Ben
79pmooney

Posts:1697

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03/19/2017 06:17 PM
Second ride today. Pete's now a 2-speed; for the time being 46-17 and 38-23. Did some hills. Concept works really well. I don't yet have the cogs dingled nor have the custom chainring bolts so I do not have the outside chainlne and hace to flip the wheel for all my changes. Cool thing is that the flipped big cog, with its flat outside face snug against the spoke bends works really well. Never even thought about it while I was riding. The 38 tooth chainring is very close to the chainstay. I could hear it hit every revolution for the first couple of miles. But once I got into the ride, both chainlines were just rock solid 1/8" drive trains. Get this dialed in for cogs, rings and chainlength, put a quality $20 chain on and make it a point to check it over in 10,000 miles.

The bike is a blast to ride fixed. Not a racing ride, but a quality, elegant ride with the wonderful steering Peter Mooney's bikes are known for.

I am very low on the learning curve on installing fix gear wheels and dialing in the chain slack on this bike. My tricks on my other two fix gears don't work. Finally resigned myself to walking the wheel. Slow, but it always works. (Jessica was wonderful. I could always just pull the wheel back with my left hand at the left chainstay, pulling the rim over so the tire hit solidly. Tighten the right side. Straighten the rim and the chain slack was always on. I think Pete was cursed by an owner who rode 44,000 miles with QRs always set in the same place.)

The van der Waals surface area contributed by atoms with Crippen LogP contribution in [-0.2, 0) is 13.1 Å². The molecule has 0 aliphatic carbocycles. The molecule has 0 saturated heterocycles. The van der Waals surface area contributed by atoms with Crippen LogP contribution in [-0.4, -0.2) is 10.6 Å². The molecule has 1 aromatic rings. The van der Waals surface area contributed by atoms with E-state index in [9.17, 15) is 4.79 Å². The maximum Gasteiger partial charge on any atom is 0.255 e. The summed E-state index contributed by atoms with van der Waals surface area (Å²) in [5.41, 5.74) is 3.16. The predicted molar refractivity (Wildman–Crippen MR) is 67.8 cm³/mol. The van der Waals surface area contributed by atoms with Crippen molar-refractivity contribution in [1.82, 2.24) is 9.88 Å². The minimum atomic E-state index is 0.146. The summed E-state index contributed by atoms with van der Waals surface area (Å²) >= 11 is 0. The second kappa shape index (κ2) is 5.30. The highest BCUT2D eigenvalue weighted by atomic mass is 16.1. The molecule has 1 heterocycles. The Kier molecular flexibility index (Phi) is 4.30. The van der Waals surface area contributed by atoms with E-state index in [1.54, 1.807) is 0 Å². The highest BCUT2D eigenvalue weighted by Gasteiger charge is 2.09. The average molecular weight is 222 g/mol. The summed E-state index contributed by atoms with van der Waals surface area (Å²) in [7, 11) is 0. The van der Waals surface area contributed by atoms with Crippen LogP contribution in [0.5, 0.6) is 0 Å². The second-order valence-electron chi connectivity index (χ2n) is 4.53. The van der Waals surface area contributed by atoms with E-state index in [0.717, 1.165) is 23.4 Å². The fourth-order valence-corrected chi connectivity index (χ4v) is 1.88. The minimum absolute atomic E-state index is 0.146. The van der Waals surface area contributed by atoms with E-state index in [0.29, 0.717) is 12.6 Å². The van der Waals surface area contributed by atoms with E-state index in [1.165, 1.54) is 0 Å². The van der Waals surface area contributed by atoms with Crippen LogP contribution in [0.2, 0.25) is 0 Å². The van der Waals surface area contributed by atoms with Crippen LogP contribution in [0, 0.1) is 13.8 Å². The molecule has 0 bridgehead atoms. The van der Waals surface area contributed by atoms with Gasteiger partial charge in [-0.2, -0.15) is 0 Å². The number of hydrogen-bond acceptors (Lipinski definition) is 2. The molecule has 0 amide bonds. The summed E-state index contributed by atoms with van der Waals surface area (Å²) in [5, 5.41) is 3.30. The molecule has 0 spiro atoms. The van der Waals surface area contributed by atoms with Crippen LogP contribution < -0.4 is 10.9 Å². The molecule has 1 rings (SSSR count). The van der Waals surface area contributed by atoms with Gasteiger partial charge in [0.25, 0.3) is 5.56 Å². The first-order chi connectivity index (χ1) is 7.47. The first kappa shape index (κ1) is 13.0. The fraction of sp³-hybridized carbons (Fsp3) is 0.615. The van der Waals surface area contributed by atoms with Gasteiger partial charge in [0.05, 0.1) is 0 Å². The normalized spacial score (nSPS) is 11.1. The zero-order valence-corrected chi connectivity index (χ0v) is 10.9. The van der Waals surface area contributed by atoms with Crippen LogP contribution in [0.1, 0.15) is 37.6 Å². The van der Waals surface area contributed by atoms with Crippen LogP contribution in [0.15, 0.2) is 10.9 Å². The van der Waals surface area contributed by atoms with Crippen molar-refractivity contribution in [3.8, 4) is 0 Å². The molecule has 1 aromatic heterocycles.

After today's ride,I fully believe that not only can I do Cycle Oregon on this bike, its gonna be fun!

Ben
smokey52

Posts:243

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03/19/2017 07:44 PM
Ben,
When you have cogs on both sides, do you have any dishing? just curious.
smokey
79pmooney

Posts:1697

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03/20/2017 02:24 PM
There's just a touch of dish, about 2mm. Pushes the little cog out to the outside chainring and the outer dingle (the flat ground cog) in to the middle chainring. (Remember, the Phil BB is there so I can pull the chankset in until the inside teeth touch the chainstay,)

One of the joys of fix gear wheels. Adjusting the dish is easy. No super tight spokes. Since I built the wheel with marine grease on the threads and nipple seats, none were hard to start. I run DT Revolutions on both sides and have zero problems. You never realize how bad the modern highly dished wheels are by concept until you have ridden and maintained fix gear/single speed wheels built on hubs made specifically for that application. (The wheel I am using is just one of the flip-flop fix-fix wheels for Jessica J.)

Ben
79pmooney

Posts:1697

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03/28/2017 09:43 PM